Telling you that Donald Trump lied, or that the one percent continue to succeed in their incessant class warfare, ranks in the astonishment department with being told the Sun rose in the east this morning. Do we really need more evidence?
Necessary or not, more evidence continues to be delivered. The latest delivery comes courtesy of the Institute on Taxation and Economic Policy, which has found that 60 of the largest corporations in the United States paid no income taxes for 2018 despite earning a composite $79 billion in net income. Worse, these companies actually received $4.3 billion in tax rebates.
Had these companies paid taxes at the newly reduced corporate tax rate of 21 percent, these companies would have paid $16.4 billion in taxes. So we have a difference of more than $20 billion — quite a nice return on their lobbying expenses and donations to the Trump campaign.
Heading the list is none other than Amazon. Run by the world’s richest person and recently extracting billions of dollars in subsidies in a sweepstakes in which cities across the United States competed to give away the most money, Amazon racked up $11 billion in profits last year and not only paid no taxes but received a rebate of $129 million. A total of 26 companies, including Chevron, Delta Air Lines, Duke Energy, General Motors, Molson Coors and Prudential Financial, reported net income of more than $1 billion while paying no taxes.
President Trump claimed that his massive tax cuts for corporations would directly result in the average United States household getting an annual increase of $4,000 in wages. That magical figure came from his own Council of Economic Advisers, which further claimed that the $4,000 was a “conservative” estimate. The Council went on to claim that the average U.S. household might see a raise of $9,000.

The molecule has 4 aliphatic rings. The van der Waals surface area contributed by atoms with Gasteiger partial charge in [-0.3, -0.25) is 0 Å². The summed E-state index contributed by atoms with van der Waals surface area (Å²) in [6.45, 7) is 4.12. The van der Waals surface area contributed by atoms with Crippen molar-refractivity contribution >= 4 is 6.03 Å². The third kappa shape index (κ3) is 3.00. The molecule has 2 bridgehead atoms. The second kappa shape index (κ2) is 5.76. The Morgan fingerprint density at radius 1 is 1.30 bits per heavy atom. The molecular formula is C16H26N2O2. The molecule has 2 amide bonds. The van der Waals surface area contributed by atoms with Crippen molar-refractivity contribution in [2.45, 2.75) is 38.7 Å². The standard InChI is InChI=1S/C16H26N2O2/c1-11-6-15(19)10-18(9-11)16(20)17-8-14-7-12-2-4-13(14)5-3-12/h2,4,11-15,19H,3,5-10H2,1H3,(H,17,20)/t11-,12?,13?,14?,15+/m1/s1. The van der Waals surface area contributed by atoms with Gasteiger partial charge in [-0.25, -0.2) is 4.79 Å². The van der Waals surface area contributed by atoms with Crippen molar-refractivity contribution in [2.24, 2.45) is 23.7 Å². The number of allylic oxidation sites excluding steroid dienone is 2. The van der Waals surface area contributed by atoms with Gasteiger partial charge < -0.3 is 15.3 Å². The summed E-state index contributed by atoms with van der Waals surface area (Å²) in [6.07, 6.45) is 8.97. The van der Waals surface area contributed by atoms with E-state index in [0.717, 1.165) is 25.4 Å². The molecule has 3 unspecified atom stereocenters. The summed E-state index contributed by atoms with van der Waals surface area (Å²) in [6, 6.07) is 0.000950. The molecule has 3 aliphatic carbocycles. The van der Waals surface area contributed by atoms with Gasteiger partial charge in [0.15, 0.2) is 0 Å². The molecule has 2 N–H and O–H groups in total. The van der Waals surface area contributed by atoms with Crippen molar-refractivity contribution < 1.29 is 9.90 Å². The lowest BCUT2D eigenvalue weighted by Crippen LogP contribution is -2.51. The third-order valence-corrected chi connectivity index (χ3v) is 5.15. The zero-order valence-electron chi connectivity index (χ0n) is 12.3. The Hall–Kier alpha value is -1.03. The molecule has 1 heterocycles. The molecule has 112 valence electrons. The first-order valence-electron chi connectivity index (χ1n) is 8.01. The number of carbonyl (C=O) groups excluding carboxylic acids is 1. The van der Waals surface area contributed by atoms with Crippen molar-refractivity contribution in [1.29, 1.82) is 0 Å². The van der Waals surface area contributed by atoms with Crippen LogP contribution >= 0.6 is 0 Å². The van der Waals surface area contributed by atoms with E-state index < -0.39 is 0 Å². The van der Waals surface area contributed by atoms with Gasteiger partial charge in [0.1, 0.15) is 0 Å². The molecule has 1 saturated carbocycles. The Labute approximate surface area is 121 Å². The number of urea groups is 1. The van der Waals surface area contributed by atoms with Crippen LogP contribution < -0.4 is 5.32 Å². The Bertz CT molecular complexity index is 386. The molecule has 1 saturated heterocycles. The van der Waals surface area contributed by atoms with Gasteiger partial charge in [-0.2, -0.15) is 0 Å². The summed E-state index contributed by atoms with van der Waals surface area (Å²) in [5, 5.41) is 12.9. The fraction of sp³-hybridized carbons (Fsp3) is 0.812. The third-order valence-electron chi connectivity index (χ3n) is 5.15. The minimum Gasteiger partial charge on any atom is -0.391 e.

The web site FactCheck.org, noting that the Council never said how it arrived at these magical figures, used old-fashioned math to reveal the lack of reality here. The site’s analysis of the purported $9,000 raise concluded: “That would amount to a $1.1 trillion annual income gain from simply reducing a corporate tax burden that is currently only $297 billion.”
Still waiting for that extra $4,000 in your paycheck, aren’t you?
Don’t hold your breath
Wages actually fell two percent, adjusted for inflation, from December 2017 to December 2018, reports the Economic Policy Institute. But it would have been fruitless to wait for the promised largesse. The Communications Workers of America made a gallant effort to get commitments for corporations to pass on the tax savings to their workers, to no avail, the Center For Public Integrity reports:
“Corporations balked at saying tax cuts would lead to higher wages because they didn’t want to be bound to a promise to increase pay, a lobbyist for the companies said. When the White House’s Council of Economic Advisers predicted hat a 20 percent corporate rate would hike average annual household income by $4,000, the Communications Workers of America, a 700,000-member union, asked eight major corporations to pledge to hike worker wages by $4,000 if they got the tax cut. The companies didn’t respond. That ‘shows you the difficulty they have, and not only in messaging but also why people don’t like them,’ said one lobbyist who asked to remain anonymous so as to be able to speak freely.”
This sort of class warfare is not new — wages around the world have fallen far below productivity gains over the past three decades, pay inequality has reached gigantic proportions and corporations have showered speculators with so much money that in some recent years the total of money paid to them in dividends and stock buybacks exceeded net income.